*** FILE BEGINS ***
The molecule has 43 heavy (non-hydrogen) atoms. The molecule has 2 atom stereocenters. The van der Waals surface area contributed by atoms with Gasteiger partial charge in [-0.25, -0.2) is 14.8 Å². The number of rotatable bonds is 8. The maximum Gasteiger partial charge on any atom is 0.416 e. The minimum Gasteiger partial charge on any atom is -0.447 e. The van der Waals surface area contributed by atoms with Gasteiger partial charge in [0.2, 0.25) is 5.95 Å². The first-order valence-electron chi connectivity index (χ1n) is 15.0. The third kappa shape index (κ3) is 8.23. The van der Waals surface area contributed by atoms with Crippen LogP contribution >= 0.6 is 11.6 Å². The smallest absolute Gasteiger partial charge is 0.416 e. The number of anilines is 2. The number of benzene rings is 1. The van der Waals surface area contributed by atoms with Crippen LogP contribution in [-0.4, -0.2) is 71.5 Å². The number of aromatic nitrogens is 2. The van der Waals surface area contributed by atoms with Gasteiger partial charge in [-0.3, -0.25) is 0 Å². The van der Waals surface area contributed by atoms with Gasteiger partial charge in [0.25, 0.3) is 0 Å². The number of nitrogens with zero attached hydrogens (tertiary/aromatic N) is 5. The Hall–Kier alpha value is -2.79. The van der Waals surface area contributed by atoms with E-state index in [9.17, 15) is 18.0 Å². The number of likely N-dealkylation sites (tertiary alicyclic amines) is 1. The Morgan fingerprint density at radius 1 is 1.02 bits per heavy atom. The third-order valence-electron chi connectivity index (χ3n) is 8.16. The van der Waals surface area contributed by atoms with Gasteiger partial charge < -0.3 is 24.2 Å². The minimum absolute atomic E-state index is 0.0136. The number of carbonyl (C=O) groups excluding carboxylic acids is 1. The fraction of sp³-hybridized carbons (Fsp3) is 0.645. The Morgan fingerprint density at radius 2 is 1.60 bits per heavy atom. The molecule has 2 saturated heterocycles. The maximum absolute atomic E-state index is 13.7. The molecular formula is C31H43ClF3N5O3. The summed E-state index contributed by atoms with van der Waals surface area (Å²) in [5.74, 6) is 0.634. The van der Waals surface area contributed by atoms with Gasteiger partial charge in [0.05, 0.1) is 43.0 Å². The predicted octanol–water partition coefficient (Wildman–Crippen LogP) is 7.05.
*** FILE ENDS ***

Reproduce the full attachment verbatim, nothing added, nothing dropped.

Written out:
The molecule has 43 heavy (non-hydrogen) atoms. The molecule has 2 atom stereocenters. The van der Waals surface area contributed by atoms with Gasteiger partial charge in [-0.25, -0.2) is 14.8 Å². The number of rotatable bonds is 8. The maximum Gasteiger partial charge on any atom is 0.416 e. The minimum Gasteiger partial charge on any atom is -0.447 e. The van der Waals surface area contributed by atoms with Gasteiger partial charge in [0.2, 0.25) is 5.95 Å². The first-order valence-electron chi connectivity index (χ1n) is 15.0. The third kappa shape index (κ3) is 8.23. The van der Waals surface area contributed by atoms with Crippen LogP contribution >= 0.6 is 11.6 Å². The smallest absolute Gasteiger partial charge is 0.416 e. The number of anilines is 2. The number of benzene rings is 1. The van der Waals surface area contributed by atoms with Crippen LogP contribution in [-0.4, -0.2) is 71.5 Å². The number of aromatic nitrogens is 2. The van der Waals surface area contributed by atoms with Gasteiger partial charge in [-0.3, -0.25) is 0 Å². The van der Waals surface area contributed by atoms with Gasteiger partial charge in [0.25, 0.3) is 0 Å². The number of nitrogens with zero attached hydrogens (tertiary/aromatic N) is 5. The Hall–Kier alpha value is -2.79. The van der Waals surface area contributed by atoms with E-state index in [9.17, 15) is 18.0 Å². The number of likely N-dealkylation sites (tertiary alicyclic amines) is 1. The Morgan fingerprint density at radius 1 is 1.02 bits per heavy atom. The third-order valence-electron chi connectivity index (χ3n) is 8.16. The van der Waals surface area contributed by atoms with Gasteiger partial charge < -0.3 is 24.2 Å². The minimum absolute atomic E-state index is 0.0136. The number of carbonyl (C=O) groups excluding carboxylic acids is 1. The fraction of sp³-hybridized carbons (Fsp3) is 0.645. The Morgan fingerprint density at radius 2 is 1.60 bits per heavy atom. The molecule has 2 saturated heterocycles. The maximum absolute atomic E-state index is 13.7. The molecular formula is C31H43ClF3N5O3. The summed E-state index contributed by atoms with van der Waals surface area (Å²) in [5.74, 6) is 0.634. The van der Waals surface area contributed by atoms with Gasteiger partial charge in [0.05, 0.1) is 43.0 Å². The predicted octanol–water partition coefficient (Wildman–Crippen LogP) is 7.05.